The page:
At Policy Matters Blog of Mississippi, Sara Miller writes—Health Insurance Coverage Gap Impacts Thousands of Mississippi’s Working Poor:During the recent brief debate before the legislature pushed through the “Grand Bargain” tax package, I pointed out that the tax subsidy for certain business owners would not create any jobs, save maybe for lawyers and accountants dispensing advice on how to game the system.
And so the games begin.
Barely had the dust settled from the special legislative session when the law firm of Lane Powell PC began suggesting that business owners take advantage of the tax break simply by changing the way their businesses are structured.
The deal, you may recall, gives certain owners of S corporations and limited liability companies (LLCs) the choice of lower rates on income “passed through” to the owner and taxed as personal income. The tax subsidy will by-and-large benefit some of Oregon’s wealthiest 1 percent, while draining revenue away from schools, mental health and care for seniors.
As Mississippians continue to sign up for private health insurance coverage through the federal health insurance exchange, there is one group of Mississippians who are being left out. Mississippians who earn too much to qualify for Medicaid, but who don’t earn enough to qualify for subsidies to purchase insurance through the health insurance exchange. The Affordable Care Act was designed to cover these folks through the expansion of Medicaid. However, in states like Mississippi that have decided not to expand Medicaid, these folks will go without coverage.At Montana Cowgirl, Cowgirl writes—Get your powder, get your gun, and bolt the door!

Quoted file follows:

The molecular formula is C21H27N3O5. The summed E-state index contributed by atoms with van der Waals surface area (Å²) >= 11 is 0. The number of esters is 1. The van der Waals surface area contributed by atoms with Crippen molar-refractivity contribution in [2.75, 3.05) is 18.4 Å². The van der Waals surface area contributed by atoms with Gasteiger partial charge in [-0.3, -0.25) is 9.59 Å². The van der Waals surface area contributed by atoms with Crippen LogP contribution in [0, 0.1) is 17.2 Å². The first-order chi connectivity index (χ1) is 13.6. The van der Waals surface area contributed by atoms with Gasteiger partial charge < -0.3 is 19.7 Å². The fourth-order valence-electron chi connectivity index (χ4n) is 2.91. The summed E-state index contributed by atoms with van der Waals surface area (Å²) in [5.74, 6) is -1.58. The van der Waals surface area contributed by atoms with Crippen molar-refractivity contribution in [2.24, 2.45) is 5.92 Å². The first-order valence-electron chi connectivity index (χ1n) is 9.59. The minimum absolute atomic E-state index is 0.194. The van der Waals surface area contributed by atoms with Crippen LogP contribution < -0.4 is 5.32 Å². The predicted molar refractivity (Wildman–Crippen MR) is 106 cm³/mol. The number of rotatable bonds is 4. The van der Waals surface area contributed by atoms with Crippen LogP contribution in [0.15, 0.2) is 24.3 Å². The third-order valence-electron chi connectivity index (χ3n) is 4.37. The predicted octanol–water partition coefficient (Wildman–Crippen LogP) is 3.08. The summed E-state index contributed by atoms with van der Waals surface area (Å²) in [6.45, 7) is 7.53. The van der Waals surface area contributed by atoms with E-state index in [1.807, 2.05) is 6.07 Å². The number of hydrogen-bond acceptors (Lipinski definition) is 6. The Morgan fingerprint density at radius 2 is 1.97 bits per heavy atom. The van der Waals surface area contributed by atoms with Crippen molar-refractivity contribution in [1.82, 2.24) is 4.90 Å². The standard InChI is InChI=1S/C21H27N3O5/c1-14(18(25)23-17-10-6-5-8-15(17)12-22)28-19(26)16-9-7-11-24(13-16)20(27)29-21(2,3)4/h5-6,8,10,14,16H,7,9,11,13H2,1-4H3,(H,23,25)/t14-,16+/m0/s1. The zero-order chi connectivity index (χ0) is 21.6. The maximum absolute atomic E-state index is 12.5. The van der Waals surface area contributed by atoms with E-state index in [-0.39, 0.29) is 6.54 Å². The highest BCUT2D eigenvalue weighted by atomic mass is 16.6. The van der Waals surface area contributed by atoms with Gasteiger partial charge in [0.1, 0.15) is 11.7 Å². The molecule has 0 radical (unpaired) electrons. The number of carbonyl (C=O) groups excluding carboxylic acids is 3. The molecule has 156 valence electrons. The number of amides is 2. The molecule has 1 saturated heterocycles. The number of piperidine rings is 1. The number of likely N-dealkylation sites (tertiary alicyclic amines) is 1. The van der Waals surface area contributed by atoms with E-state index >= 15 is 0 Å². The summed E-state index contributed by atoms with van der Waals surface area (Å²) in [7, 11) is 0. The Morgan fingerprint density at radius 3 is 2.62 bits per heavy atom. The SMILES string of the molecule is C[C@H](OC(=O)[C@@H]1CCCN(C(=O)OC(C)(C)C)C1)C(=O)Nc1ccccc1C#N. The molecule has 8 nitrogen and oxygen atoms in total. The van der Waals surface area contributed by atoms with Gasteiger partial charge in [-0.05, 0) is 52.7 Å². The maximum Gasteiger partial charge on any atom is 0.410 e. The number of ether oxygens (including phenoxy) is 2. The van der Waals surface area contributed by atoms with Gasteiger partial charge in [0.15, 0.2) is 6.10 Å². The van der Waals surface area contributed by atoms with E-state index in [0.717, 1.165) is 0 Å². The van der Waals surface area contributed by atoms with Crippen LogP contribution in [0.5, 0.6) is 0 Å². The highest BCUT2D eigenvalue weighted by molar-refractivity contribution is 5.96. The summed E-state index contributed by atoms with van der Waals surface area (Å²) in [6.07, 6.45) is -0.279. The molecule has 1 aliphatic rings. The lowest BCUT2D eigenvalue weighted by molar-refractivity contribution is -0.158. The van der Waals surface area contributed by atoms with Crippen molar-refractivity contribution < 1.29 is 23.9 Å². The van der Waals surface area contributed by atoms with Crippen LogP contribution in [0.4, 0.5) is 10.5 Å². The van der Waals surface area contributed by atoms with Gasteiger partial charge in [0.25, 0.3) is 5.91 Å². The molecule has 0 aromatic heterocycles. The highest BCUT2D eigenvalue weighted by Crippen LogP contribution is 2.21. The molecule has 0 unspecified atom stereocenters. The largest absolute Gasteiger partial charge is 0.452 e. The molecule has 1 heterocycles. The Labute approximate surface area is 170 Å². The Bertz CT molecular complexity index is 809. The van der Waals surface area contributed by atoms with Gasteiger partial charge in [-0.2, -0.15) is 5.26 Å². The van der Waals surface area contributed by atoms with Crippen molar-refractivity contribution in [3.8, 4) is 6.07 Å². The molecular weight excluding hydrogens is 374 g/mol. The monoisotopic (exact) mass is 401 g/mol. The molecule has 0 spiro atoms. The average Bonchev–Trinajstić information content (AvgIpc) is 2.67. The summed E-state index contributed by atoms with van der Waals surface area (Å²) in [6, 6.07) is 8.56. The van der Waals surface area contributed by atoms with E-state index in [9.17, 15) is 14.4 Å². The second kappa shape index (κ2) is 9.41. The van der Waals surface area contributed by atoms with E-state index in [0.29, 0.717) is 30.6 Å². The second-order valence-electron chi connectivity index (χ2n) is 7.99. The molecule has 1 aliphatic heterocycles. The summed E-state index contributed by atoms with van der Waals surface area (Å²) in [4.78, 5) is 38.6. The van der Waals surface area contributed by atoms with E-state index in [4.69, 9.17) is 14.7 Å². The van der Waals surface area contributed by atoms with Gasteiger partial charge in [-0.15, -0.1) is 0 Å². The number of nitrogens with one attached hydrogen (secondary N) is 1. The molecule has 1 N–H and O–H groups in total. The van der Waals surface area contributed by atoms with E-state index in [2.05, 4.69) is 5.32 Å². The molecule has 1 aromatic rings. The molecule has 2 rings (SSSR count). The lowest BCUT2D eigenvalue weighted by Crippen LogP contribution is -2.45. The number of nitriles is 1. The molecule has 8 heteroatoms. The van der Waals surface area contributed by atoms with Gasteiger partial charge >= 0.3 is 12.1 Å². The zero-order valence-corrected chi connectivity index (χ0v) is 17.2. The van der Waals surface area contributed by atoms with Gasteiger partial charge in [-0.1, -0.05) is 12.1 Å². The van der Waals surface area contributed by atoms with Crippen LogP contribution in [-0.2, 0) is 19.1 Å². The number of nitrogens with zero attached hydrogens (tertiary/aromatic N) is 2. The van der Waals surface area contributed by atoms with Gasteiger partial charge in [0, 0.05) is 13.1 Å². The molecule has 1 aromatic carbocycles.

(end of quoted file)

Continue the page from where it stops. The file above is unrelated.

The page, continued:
A graphic from MEPC created earlier this year shows the income group included and some common occupations that make up that group. They include cooks, cashiers, truck drivers, food service workers, and child care workers. The graphic below gives an idea of the size of this group in Mississippi. If there was a city made up entirely of folks in the coverage gap, it would be the second largest city in Mississippi.
There's a passel of progressive state blogs below that fancy lariat.A guy by the name of Matt Rosendale has released a video in which he announces his candidacy for Congress, not by giving a speech but by growling and snarling and yelling, like some sort of caged animal. It makes me very uncomfortable just to watch it.
This is a frightening individual who comes across as something like a deranged drill sergeant or convicted murderer, who could be armed and dangerous.
In fact, to listen to his 60 second speech in the video, he is likely armed. Rather than introduce himself, his family, his beliefs, by talking to the camera and telling us who he is, he gets right down to Tea Party business, telling us in a guttural, angry tone that we are amid an invasion by a foreign enemy–the federal government. “Our nation is under threat,” he shouts, and “we” (meaning he) are coming to the rescue. “It’s our time,” he growls.
Unfortunately for Rosendale, his video has already made national news. The Daily Beast observed today that he has a very thick Maryland accent which comes across in the video, and might tip voters off that he, himself, is a foreign presence.